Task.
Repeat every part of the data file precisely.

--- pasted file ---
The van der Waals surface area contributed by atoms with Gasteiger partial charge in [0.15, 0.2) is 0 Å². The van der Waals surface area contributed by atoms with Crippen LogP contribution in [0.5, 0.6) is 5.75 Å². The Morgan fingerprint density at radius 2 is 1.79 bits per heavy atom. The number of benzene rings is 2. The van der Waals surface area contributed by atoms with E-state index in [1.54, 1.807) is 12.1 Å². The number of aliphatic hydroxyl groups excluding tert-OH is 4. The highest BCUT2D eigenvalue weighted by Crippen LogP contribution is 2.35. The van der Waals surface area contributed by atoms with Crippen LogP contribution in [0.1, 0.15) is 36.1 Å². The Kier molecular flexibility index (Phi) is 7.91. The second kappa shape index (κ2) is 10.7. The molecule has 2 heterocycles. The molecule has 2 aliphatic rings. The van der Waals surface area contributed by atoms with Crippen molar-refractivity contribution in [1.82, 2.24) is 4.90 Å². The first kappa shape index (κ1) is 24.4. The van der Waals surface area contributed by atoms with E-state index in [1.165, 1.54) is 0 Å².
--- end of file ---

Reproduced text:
The van der Waals surface area contributed by atoms with Gasteiger partial charge in [0.15, 0.2) is 0 Å². The van der Waals surface area contributed by atoms with Crippen LogP contribution in [0.5, 0.6) is 5.75 Å². The Morgan fingerprint density at radius 2 is 1.79 bits per heavy atom. The number of benzene rings is 2. The van der Waals surface area contributed by atoms with E-state index in [1.54, 1.807) is 12.1 Å². The number of aliphatic hydroxyl groups excluding tert-OH is 4. The highest BCUT2D eigenvalue weighted by Crippen LogP contribution is 2.35. The van der Waals surface area contributed by atoms with Crippen LogP contribution in [0.1, 0.15) is 36.1 Å². The Kier molecular flexibility index (Phi) is 7.91. The second kappa shape index (κ2) is 10.7. The molecule has 2 heterocycles. The molecule has 2 aliphatic rings. The van der Waals surface area contributed by atoms with Crippen molar-refractivity contribution in [1.82, 2.24) is 4.90 Å². The first kappa shape index (κ1) is 24.4. The van der Waals surface area contributed by atoms with E-state index in [1.165, 1.54) is 0 Å².